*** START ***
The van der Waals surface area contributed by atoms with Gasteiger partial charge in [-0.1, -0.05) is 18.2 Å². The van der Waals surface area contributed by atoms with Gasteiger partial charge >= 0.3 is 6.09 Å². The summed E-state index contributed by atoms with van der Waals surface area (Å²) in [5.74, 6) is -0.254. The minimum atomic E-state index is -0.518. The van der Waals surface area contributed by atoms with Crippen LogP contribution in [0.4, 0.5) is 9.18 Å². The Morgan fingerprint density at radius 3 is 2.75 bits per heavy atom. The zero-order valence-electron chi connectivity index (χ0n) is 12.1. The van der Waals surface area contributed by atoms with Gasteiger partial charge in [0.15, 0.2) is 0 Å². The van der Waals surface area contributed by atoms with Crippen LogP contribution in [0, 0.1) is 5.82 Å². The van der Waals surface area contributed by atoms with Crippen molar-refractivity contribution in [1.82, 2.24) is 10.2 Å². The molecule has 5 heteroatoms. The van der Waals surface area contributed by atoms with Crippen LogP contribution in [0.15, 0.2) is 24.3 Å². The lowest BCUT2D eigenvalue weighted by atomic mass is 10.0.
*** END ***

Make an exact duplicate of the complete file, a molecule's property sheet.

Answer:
The van der Waals surface area contributed by atoms with Gasteiger partial charge in [-0.1, -0.05) is 18.2 Å². The van der Waals surface area contributed by atoms with Gasteiger partial charge >= 0.3 is 6.09 Å². The summed E-state index contributed by atoms with van der Waals surface area (Å²) in [5.74, 6) is -0.254. The minimum atomic E-state index is -0.518. The van der Waals surface area contributed by atoms with Crippen LogP contribution in [0.4, 0.5) is 9.18 Å². The Morgan fingerprint density at radius 3 is 2.75 bits per heavy atom. The zero-order valence-electron chi connectivity index (χ0n) is 12.1. The van der Waals surface area contributed by atoms with Gasteiger partial charge in [0.15, 0.2) is 0 Å². The van der Waals surface area contributed by atoms with Crippen LogP contribution in [0, 0.1) is 5.82 Å². The van der Waals surface area contributed by atoms with Crippen molar-refractivity contribution in [1.82, 2.24) is 10.2 Å². The molecule has 5 heteroatoms. The van der Waals surface area contributed by atoms with Crippen LogP contribution in [0.15, 0.2) is 24.3 Å². The lowest BCUT2D eigenvalue weighted by atomic mass is 10.0.